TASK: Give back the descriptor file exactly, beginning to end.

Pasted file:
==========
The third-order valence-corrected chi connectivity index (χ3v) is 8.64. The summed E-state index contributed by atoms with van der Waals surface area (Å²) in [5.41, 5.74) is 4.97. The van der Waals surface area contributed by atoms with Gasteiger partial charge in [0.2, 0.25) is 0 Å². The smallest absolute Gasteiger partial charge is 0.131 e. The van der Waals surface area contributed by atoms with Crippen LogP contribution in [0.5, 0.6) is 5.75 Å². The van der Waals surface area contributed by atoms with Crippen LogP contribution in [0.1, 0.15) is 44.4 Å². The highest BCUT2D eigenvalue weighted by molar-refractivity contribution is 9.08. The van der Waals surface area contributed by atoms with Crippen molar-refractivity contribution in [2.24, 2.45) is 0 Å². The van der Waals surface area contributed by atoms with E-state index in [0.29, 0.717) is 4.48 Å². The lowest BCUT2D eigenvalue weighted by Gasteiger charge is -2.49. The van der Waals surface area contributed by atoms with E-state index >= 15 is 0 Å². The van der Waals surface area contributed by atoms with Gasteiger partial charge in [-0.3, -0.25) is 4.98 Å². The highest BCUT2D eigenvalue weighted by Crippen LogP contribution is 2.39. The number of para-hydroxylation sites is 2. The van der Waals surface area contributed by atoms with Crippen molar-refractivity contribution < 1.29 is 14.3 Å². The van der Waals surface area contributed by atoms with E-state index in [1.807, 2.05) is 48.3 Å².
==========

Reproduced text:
The third-order valence-corrected chi connectivity index (χ3v) is 8.64. The summed E-state index contributed by atoms with van der Waals surface area (Å²) in [5.41, 5.74) is 4.97. The van der Waals surface area contributed by atoms with Gasteiger partial charge in [0.2, 0.25) is 0 Å². The smallest absolute Gasteiger partial charge is 0.131 e. The van der Waals surface area contributed by atoms with Crippen LogP contribution in [0.5, 0.6) is 5.75 Å². The van der Waals surface area contributed by atoms with Crippen LogP contribution in [0.1, 0.15) is 44.4 Å². The highest BCUT2D eigenvalue weighted by molar-refractivity contribution is 9.08. The van der Waals surface area contributed by atoms with Crippen molar-refractivity contribution in [2.24, 2.45) is 0 Å². The van der Waals surface area contributed by atoms with E-state index in [0.29, 0.717) is 4.48 Å². The lowest BCUT2D eigenvalue weighted by Gasteiger charge is -2.49. The van der Waals surface area contributed by atoms with E-state index >= 15 is 0 Å². The van der Waals surface area contributed by atoms with Gasteiger partial charge in [-0.3, -0.25) is 4.98 Å². The highest BCUT2D eigenvalue weighted by Crippen LogP contribution is 2.39. The number of para-hydroxylation sites is 2. The van der Waals surface area contributed by atoms with Crippen molar-refractivity contribution < 1.29 is 14.3 Å². The van der Waals surface area contributed by atoms with E-state index in [1.807, 2.05) is 48.3 Å².